• Strict validity is given, when the variance parameters (σ 2 ) estimated from the claims data are identical to those estimated from the registry data.

Particularly in complex models, it is possible that some parts of the model show strong (scalar or strict) while others weak (configural or metric) validity, resulting in partial validity.


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Extensions

Multilevel models are flexible tools, which fit to a broad range of modelling situations. If the outcome is not quantitative and/or its distribution is not normal, generalised linear mixed models can be applied. If necessary, further data levels can be added (e. g., treatment episodes nested within patients). Furthermore, complex associations can be investigated by using random slope models (where the effect of covariates may vary across hospitals), adding hospital-level covariates (e. g., number of beds) that may explain variation in the intercept and/or the slope of the outcome, and modelling (cross-level) interaction and nonlinear effects. Further extensions include using latent (not directly observed) variables and performing path analyses for investigating even more complex research questions.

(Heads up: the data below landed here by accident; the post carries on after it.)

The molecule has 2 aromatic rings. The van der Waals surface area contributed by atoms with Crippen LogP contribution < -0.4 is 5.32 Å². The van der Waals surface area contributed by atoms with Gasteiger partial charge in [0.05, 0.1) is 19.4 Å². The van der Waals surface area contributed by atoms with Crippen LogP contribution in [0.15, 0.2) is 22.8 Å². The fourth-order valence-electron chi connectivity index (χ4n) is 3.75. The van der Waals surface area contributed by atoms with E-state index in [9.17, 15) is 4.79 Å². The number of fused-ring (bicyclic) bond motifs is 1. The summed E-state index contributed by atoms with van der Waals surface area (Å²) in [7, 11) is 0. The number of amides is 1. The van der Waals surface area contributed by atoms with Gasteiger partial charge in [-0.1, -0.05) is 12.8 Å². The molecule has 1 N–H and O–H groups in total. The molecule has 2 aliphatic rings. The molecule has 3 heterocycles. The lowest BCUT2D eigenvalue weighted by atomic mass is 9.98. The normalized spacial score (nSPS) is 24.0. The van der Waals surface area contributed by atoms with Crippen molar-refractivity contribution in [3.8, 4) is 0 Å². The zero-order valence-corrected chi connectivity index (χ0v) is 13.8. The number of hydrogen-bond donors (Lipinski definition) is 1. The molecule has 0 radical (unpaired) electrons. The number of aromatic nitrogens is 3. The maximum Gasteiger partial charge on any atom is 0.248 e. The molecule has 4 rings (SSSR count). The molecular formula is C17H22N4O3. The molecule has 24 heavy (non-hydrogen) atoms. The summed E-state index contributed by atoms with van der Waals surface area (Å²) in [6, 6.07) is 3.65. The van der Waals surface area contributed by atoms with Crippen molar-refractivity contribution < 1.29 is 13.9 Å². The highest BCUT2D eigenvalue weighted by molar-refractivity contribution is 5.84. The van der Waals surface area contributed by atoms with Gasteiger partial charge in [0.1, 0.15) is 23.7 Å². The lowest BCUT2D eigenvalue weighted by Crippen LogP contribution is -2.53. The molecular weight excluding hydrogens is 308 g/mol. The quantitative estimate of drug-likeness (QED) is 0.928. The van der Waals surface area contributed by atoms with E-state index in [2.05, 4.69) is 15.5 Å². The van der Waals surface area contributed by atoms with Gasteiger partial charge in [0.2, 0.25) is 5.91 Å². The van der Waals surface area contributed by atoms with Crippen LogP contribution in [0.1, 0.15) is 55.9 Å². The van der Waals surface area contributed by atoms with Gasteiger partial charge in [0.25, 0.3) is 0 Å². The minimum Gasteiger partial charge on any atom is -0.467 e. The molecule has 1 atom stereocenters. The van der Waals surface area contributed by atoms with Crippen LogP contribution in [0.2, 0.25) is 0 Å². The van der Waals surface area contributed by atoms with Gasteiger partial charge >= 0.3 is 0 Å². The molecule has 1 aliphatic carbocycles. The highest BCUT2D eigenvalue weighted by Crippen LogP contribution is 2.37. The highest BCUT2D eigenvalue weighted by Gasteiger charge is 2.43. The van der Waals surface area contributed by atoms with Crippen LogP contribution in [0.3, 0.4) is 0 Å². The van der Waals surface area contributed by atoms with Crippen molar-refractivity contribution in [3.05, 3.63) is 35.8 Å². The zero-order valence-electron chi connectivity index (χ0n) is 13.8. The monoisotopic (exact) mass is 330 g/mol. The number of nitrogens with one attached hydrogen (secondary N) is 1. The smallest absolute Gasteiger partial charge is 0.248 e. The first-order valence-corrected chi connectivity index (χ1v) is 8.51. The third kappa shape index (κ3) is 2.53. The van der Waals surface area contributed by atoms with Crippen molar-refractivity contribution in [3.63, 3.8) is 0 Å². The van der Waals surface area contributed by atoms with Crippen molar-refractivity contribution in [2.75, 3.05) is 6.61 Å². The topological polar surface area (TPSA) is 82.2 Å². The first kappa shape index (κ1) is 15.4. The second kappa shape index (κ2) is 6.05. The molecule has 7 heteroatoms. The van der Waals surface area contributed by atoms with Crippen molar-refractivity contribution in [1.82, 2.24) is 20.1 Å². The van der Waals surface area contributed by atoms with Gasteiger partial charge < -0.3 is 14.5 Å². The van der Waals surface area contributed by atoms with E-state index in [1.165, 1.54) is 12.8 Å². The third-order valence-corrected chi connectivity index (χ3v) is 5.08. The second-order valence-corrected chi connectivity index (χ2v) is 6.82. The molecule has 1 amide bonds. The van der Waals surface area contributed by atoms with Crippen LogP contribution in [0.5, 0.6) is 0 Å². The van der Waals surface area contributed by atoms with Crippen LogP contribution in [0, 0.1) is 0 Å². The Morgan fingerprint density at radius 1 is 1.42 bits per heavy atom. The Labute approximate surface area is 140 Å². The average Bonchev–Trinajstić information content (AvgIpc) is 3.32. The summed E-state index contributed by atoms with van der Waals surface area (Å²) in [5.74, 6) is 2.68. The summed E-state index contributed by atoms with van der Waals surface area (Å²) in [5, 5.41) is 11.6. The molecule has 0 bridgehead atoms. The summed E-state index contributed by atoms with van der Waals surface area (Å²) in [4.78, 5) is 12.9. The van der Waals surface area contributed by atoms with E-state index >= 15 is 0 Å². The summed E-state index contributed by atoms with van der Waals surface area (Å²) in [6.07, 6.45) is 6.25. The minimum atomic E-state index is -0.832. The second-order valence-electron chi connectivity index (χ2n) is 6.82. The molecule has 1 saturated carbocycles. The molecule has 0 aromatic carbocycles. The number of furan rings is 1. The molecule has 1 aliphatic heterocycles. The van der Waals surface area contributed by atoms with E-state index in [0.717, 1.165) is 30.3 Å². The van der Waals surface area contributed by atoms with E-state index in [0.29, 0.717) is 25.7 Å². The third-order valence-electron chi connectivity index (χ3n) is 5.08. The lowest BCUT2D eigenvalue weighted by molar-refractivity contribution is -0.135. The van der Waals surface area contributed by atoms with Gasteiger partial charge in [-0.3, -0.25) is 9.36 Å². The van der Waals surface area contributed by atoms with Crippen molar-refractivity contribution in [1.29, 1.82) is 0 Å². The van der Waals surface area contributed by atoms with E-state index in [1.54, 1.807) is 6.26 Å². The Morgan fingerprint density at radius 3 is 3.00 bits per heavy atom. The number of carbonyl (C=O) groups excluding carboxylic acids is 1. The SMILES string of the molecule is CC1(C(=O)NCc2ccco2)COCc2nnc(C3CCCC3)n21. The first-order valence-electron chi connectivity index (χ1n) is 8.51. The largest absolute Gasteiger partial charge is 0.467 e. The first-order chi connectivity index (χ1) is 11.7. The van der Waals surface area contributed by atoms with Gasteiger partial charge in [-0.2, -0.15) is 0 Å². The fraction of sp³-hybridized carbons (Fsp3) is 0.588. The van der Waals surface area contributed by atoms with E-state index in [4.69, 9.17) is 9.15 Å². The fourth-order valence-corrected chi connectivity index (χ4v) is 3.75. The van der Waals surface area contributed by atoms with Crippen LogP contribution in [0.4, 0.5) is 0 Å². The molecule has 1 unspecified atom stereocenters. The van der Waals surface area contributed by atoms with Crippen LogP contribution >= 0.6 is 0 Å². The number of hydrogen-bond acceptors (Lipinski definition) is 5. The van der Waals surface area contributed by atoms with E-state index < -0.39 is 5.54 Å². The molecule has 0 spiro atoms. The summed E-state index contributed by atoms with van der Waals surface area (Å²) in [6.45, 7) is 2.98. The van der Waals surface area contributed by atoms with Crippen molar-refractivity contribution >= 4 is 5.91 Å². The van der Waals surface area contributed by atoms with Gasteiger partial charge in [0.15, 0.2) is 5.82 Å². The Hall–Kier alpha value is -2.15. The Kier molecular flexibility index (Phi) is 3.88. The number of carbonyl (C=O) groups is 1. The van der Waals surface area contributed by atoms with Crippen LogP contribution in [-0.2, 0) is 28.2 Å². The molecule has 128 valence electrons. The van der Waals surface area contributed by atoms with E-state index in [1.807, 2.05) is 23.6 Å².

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Stratification-based validation

Basic principles

The central presumption of the second approach is that results of descriptive or sophisticated methods in healthcare research usually focus on subgroups with comparable co-morbidities or treatments rather than single individuals. If a specific subgroup (e. g., females ≥80 years of age undergoing open surgery) in the registry data is comparable to a corresponding subgroup in the claims data in terms of their relevant co-morbidities, the measured outcomes will likely be comparable. The stratification-based validation of registry and health insurance claims data can be interpreted as a successive approximation to an individual cross-linking. In order to respect the patients’ privacy, the method ought to ensure the principles of k-anonymity of the data (group wise linking)[17]. An underlying assumption is the existence of comparable subgroups in both data sources that can be matched in terms of relevant descriptive estimates (e. g., mean and standard deviation).